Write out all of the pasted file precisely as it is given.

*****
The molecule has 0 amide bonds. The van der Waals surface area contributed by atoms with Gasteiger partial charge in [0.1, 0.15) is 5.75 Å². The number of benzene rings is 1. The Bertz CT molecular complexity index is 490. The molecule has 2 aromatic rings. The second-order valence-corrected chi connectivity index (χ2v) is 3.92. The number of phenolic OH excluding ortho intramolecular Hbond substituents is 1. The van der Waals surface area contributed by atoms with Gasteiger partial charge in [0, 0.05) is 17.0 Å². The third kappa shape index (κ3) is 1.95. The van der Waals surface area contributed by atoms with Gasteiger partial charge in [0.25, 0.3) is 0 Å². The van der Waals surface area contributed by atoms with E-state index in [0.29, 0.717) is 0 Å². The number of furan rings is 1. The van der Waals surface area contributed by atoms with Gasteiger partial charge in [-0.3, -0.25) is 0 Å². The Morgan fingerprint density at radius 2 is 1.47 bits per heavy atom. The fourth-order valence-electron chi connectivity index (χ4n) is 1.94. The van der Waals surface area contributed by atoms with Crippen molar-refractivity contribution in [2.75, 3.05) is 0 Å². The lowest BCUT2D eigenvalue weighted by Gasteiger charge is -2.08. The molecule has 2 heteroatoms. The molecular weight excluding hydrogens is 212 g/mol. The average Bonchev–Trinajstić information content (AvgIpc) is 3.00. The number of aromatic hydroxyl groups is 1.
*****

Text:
The molecule has 0 amide bonds. The van der Waals surface area contributed by atoms with Gasteiger partial charge in [0.1, 0.15) is 5.75 Å². The number of benzene rings is 1. The Bertz CT molecular complexity index is 490. The molecule has 2 aromatic rings. The second-order valence-corrected chi connectivity index (χ2v) is 3.92. The number of phenolic OH excluding ortho intramolecular Hbond substituents is 1. The van der Waals surface area contributed by atoms with Gasteiger partial charge in [0, 0.05) is 17.0 Å². The third kappa shape index (κ3) is 1.95. The van der Waals surface area contributed by atoms with Gasteiger partial charge in [0.25, 0.3) is 0 Å². The van der Waals surface area contributed by atoms with E-state index in [0.29, 0.717) is 0 Å². The number of furan rings is 1. The van der Waals surface area contributed by atoms with Gasteiger partial charge in [-0.3, -0.25) is 0 Å². The Morgan fingerprint density at radius 2 is 1.47 bits per heavy atom. The fourth-order valence-electron chi connectivity index (χ4n) is 1.94. The van der Waals surface area contributed by atoms with Crippen molar-refractivity contribution in [2.75, 3.05) is 0 Å². The lowest BCUT2D eigenvalue weighted by Gasteiger charge is -2.08. The molecule has 2 heteroatoms. The molecular weight excluding hydrogens is 212 g/mol. The average Bonchev–Trinajstić information content (AvgIpc) is 3.00. The number of aromatic hydroxyl groups is 1.